Wales attempts to boost pharmacy workforce
Author: Ingrid Torjesen
The Welsh government is taking action to ensure Wales has a sustainable, appropriately trained pharmacist workforce as their role in delivering healthcare expands.
It has launched a campaign to promote Wales as a “top choice” location for pharmacists to train, work and live, and health minister, Vaughan Gething, has announced an extra £3.6m in 2020/21, rising to £4.9m by 2023/24, to transform the way pharmacists are trained in Wales. The money will almost double the number of training places from around 100 each year now to 200 by August 2023.
In a UK first, all trainees will be employed and trained by the NHS regardless of whether they complete the majority of their training in a community pharmacy, a hospital or a GP practice.
Mr Gething said that pharmacists were playing an increasingly important role in the delivery of health care.
“We have made great strides in Wales with pharmacists providing advice and treatment, reducing the burden on our GPs. As demand for their clinical skills increase we must ensure we are able to a train sufficient number of pharmacists to meet the needs of the NHS in Wales in all sectors of pharmacy practice. This is new unique and distinctive approach to training will meet the growing expectations of UK pharmacy graduates and the long-term needs of the NHS in Wales,” he said.
“This investment sends a clear signal that Wales is a great place for pharmacists to train work and live.”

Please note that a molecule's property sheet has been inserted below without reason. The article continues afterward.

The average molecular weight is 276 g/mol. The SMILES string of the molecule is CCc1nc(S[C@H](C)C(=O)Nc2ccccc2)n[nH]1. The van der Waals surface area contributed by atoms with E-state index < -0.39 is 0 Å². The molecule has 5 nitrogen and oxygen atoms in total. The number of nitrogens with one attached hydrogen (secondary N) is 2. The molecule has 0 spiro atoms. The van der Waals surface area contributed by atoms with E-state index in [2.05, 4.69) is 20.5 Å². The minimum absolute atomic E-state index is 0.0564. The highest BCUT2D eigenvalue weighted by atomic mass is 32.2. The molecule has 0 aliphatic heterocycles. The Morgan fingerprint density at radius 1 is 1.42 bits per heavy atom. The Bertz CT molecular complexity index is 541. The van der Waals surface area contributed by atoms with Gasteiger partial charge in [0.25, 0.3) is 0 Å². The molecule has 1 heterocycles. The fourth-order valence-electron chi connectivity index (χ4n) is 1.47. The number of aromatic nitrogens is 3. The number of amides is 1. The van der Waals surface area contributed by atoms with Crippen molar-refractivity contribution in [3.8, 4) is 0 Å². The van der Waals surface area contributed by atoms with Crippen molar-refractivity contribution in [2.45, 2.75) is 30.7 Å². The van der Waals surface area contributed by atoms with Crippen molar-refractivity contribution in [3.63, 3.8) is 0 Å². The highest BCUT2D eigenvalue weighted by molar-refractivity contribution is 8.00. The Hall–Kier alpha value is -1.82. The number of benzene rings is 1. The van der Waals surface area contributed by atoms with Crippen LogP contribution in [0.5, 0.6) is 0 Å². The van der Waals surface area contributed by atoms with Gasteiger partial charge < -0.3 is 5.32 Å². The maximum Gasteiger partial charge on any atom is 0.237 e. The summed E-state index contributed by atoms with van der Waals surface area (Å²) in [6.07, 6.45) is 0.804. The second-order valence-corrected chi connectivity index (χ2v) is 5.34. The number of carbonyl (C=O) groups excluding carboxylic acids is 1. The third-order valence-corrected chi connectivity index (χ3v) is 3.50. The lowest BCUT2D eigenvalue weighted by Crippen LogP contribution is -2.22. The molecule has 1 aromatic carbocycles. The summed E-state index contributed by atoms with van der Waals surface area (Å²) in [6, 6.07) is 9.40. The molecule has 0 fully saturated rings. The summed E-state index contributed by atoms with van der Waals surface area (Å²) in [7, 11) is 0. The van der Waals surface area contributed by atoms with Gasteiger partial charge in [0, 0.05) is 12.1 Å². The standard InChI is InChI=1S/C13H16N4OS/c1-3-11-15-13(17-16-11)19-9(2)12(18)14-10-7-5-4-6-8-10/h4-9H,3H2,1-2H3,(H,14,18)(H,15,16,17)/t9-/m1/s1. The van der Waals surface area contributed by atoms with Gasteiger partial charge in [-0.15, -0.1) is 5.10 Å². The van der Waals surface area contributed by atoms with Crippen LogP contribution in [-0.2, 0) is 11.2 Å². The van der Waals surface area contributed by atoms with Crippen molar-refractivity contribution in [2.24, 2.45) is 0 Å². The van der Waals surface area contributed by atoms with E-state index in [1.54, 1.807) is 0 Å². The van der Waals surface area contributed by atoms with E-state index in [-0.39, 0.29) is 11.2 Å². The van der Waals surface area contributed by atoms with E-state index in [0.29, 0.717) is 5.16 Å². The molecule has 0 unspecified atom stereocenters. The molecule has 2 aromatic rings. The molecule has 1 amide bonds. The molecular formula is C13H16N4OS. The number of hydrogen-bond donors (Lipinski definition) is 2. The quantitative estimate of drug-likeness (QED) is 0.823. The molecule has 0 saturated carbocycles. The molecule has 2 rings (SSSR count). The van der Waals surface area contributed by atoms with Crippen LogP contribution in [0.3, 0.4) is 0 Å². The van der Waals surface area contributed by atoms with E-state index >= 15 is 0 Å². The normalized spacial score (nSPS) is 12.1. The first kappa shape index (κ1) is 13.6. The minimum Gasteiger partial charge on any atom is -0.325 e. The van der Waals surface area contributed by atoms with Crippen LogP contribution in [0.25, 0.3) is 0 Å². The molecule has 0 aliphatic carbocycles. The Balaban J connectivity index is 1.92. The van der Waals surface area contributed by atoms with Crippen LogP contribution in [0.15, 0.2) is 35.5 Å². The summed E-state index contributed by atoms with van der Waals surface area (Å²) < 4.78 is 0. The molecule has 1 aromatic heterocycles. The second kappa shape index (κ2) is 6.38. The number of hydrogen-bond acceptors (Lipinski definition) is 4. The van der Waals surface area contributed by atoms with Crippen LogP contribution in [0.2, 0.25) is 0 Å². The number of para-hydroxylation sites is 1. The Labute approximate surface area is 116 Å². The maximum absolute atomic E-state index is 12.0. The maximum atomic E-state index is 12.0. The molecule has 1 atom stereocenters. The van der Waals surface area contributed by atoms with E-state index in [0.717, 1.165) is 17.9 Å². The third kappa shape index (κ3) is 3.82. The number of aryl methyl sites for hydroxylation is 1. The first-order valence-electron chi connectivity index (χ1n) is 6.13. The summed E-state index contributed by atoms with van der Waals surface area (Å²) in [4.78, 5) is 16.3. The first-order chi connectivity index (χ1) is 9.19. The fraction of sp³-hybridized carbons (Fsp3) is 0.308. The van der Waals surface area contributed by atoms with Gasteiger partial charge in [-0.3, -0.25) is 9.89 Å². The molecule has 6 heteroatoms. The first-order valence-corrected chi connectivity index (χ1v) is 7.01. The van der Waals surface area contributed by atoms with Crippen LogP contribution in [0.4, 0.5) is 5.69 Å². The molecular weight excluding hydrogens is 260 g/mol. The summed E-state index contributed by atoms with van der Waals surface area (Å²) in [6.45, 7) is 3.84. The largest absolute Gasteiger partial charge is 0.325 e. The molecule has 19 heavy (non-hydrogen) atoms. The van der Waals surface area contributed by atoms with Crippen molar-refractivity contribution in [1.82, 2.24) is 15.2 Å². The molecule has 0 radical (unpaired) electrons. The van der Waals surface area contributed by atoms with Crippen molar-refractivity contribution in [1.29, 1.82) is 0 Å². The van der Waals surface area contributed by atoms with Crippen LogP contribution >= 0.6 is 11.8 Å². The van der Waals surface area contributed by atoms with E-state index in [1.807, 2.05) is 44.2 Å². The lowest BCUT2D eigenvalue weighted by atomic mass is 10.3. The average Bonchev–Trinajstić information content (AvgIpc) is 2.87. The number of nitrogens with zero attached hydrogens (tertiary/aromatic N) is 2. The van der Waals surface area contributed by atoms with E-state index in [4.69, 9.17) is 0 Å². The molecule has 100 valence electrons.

The Welsh government has also launched a UK-wide Train, Work, Live, campaign which will target pharmacy students who are currently deciding where to undertake their pre-registration training. The campaign highlights the benefits of training in Wales, its UK-first wholly multi-sector training programme, and the breadth of pharmacy roles available in Wales.
Andrew Evans, chief pharmaceutical officer for Wales, said: “We want trainees to know that Wales is a fabulous place to do their training with consistently high pass rates in the pre-registration examination and we want to attract the highest calibre of pharmacy graduates. Pharmacists who choose to come to Wales, can benefit from a well-integrated healthcare system, facilitating knowledge sharing and innovation across a wide range of settings, allowing us to give our patients the best care possible.
“Healthcare professionals in Wales also benefit from a great work-life balance, continuous professional support, affordable housing and lots of choice for their leisure time. And our new training programme will ensure that pharmacists have the appropriate skills both to deliver clinical services and to work flexibly between hospitals, GP practices, community pharmacies and other settings where pharmacy professionals can improve the safety and quality of medicines use.”
Suzanne Scott-Thomas, chair of the Welsh Pharmacy Board, said: “Increasing the number of training places and transforming the training of trainee pharmacists prior to registration is a very positive step forward for the NHS and patients in Wales. More pharmacists are now needed to meet the increasing demand from patients and to realise the aspirations of multi-professional approaches to care delivery.”